St. Louis prosecutor: Ouster effort is politically motivated
ST. LOUIS (AP) — The elected prosecutor in St. Louis, under intense criticism after a visiting teenage athlete lost her legs in a crash blamed on a man who remained free from jail despite multiple bond violations, is accusing Missouri's attorney general of seeking her ouster for political gain.
Democratic Circuit Attorney Kim Gardner filed a court response late Tuesday to Republican Attorney General Andrew Bailey's lawsuit that seeks to remove her from office. Bailey's effort includes criticism that too many cases, including homicides, go unpunished, that victims and their families are left uninformed, and that Gardner's office is too slow to take on cases brought by police.
Criticism of Gardner escalated last month after 17-year-old Janae Edmondson, a volleyball standout from Tennessee, was struck by a speeding car as she and her family walked to their hotel following a tournament game in downtown St. Louis. The driver, 21-year-old Daniel Riley, was out on bond on a robbery charge despite nearly 100 bond violations that included letting his GPS monitor die and breaking terms of his house arrest, according to court records. Critics of Gardner questioned why Riley was allowed to remain free despite so many bond violations.
“Mr. Bailey’s Petition seeks to take advantage of a tragedy for political gain, while ignoring the will of the voters,” Gardner’s petition states.
Her response says Bailey has no right under the Missouri Constitution to remove her from office simply for what he perceives as mistakes.
“But every office will make some mistakes,” according to her filing. It adds that letting the petition proceed would allow any attorney general "to thwart the will of the people of a locality who have elected the prosecutor of their choice, as the people of St. Louis twice have Ms. Gardner, and say, ‘I know better, so she’s fired.’”
Gardner was first elected in 2016 and easily won reelection in 2020. She is St. Louis' first Black circuit attorney. She and many civil rights leaders believe the effort to remove her is motivated not only by politics, but by race.
Gardner drew national attention in 2018 when she charged then-Gov. Eric Greitens with felony invasion of privacy, accusing him of taking a compromising photo of a woman during an extramarital affair. The charge was eventually dropped. But Greitens, a Republican who was also under investigation by Missouri lawmakers, resigned in June 2018.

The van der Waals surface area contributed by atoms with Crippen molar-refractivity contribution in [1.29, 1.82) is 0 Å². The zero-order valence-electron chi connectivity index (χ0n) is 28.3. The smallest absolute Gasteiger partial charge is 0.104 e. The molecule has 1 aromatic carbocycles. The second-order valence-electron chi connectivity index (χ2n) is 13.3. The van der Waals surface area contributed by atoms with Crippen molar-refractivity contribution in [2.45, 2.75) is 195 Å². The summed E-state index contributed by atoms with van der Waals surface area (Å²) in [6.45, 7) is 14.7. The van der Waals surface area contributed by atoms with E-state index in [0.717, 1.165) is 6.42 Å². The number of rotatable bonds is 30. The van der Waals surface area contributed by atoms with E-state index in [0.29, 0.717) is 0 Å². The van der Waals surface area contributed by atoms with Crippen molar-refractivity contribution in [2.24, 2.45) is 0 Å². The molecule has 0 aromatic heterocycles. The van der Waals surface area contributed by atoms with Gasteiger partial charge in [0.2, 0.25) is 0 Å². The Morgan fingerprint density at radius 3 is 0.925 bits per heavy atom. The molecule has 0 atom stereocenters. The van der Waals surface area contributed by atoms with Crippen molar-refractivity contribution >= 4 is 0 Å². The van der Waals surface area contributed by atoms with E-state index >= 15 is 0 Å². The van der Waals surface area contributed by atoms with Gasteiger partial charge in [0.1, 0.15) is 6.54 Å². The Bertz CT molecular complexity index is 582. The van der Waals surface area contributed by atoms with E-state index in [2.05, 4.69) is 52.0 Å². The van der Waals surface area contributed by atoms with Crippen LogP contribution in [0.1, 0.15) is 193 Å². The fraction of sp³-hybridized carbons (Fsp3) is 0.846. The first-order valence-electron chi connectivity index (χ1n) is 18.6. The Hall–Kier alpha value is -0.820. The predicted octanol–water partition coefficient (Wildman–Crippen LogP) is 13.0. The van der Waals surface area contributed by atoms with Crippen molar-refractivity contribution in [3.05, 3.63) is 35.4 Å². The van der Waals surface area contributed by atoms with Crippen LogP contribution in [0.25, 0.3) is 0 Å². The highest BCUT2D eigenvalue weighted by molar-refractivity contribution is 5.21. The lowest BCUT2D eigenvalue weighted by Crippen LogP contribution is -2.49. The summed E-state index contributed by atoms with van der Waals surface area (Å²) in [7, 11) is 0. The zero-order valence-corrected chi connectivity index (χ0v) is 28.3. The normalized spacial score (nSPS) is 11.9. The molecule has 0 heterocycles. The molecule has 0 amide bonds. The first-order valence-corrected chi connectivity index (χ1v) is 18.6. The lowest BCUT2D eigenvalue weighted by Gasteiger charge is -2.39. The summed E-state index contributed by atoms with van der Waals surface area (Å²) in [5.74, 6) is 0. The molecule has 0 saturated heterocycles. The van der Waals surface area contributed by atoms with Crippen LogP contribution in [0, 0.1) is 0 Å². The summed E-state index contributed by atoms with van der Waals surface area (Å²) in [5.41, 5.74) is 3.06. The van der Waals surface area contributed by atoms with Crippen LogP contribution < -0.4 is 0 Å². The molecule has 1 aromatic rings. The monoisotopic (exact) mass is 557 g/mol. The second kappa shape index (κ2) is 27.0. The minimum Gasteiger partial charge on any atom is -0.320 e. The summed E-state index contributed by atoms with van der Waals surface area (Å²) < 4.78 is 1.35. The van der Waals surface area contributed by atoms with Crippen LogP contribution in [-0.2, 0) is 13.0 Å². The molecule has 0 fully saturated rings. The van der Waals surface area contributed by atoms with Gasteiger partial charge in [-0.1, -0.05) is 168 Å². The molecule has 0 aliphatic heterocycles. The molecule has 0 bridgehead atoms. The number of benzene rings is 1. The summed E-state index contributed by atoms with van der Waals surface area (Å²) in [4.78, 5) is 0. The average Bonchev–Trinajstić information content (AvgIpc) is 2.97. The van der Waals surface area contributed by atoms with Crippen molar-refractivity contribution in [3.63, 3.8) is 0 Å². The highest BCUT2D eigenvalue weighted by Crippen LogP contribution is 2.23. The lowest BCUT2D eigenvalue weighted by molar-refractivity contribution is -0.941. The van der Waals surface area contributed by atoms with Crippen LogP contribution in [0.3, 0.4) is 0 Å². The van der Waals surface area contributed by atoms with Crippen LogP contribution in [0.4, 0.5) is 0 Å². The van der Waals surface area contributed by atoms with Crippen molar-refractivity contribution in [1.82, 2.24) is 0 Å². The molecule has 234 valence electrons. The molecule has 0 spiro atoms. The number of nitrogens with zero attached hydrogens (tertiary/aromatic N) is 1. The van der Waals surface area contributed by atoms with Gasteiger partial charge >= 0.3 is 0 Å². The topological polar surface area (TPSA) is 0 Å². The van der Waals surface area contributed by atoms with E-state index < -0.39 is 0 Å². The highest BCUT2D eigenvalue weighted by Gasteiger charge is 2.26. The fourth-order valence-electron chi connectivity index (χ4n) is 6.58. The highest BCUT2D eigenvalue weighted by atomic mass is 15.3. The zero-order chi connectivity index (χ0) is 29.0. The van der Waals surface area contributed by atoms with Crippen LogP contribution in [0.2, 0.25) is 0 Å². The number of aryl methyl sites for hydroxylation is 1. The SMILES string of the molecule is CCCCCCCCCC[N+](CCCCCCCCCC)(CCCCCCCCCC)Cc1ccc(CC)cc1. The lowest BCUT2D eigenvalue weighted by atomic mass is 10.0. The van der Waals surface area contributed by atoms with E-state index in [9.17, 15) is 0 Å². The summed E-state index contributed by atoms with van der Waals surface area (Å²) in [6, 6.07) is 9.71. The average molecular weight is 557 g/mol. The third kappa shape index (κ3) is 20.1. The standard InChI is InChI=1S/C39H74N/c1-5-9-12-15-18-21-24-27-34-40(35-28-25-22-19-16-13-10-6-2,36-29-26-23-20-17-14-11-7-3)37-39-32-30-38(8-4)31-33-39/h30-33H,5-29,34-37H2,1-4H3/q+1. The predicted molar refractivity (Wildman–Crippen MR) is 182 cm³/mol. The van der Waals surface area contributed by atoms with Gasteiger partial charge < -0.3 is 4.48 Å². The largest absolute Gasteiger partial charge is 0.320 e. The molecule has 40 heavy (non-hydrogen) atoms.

The case drew scrutiny that led to the conviction of Gardner’s investigator. Gardner received a written reprimand for failing to produce documents and mistakenly maintaining that all documents had been provided to Greitens’ lawyers.
In 2019, she drew the ire of St. Louis police when she placed dozens of officers on an “exclusion list” prohibiting them from bringing cases. The list was developed after a national group accused the officers of posting racist and anti-Muslim comments on social media
The next year, Gardner filed a lawsuit accusing the city, a police union and others of a coordinated and racist conspiracy aimed at forcing her out of office.
In addition to the lawsuit, a Republican-led bill in the statehouse would give the governor authority to appoint a special prosecutor to take on violent crimes in counties with a homicide rate over a certain threshold, effectively stripping Gardner of power. Bill sponsor Rep. Lane Roberts said his legislation currently would apply only to St. Louis, but Jackson County, home to parts of Kansas City, is “dangerously close” to reaching the threshold.
Republicans also are pushing a bill that would give the state control of St. Louis police, arguing that the city is failing to control crime. Black St. Louis Democrats decried the majority white Legislature for trying to take away control from Black city leaders.
Edmondson has been moved from a St. Louis hospital to one in the Nashville area, said Jeff Wismer, one of the coaches at Mid-TN Volleyball Club. She is “trying to push forward in the new version of her life,” Wismer said.